SQL Server flushes pages either at a checkpoint or when the buffer manager requires more space in the buffer cache. The latter process is called lazy writing, and flushes dirty pages that are accessed infrequently. Generally, higher page life expectancy indicates that your database is able to read, write, and update pages in memory, rather than on disk.
By default, SQL Server uses indirect checkpoints, which flush dirty pages as often as it takes for the database to recover within a certain time (as discussed above, the recovery interval is initially configured to set automatically). Since indirect checkpoints use the number of dirty pages to determine whether the database is within the target recovery time, there’s a risk that the buffer manager will bog down performance with aggressive flushing. A different checkpoint configuration can increase the life expectancy of your pages.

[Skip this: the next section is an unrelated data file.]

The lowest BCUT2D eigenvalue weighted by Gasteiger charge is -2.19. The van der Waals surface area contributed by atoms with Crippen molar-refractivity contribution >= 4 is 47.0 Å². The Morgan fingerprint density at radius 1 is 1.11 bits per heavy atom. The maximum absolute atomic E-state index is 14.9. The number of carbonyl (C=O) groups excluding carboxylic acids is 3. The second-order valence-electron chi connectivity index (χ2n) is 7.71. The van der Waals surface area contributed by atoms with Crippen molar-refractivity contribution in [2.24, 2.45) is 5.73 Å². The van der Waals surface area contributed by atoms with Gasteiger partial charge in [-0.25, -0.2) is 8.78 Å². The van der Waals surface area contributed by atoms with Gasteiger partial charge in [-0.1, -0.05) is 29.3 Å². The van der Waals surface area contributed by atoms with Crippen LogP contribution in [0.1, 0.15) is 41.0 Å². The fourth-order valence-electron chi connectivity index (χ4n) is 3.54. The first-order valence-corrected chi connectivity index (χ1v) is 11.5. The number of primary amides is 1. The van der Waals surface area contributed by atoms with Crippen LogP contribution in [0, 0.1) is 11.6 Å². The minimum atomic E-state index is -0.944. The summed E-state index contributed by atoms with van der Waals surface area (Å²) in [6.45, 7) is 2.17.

It’s helpful to understand whether a low page life expectancy is due to an undersized buffer cache or overly frequent checkpoints. If it’s the former, you can increase page life expectancy by adding physical RAM to your SQL Server instances. You can determine the cause of high page turnover by monitoring the number of pages flushed to disk per second by a checkpoint (see next section).
During a checkpoint, the buffer manager writes all dirty pages to disk. As we’ve seen, during lazy writing, SQL Server only writes some pages, letting the buffer manager make room in the buffer cache for new pages. By monitoring the rate at which pages are moved from the buffer cache to disk specifically during checkpoints, you can start to determine whether to add system resources (to create a larger buffer cache) or reconfigure your checkpoints (e.g., by specifying a recovery time) as you work to optimize the buffer manager.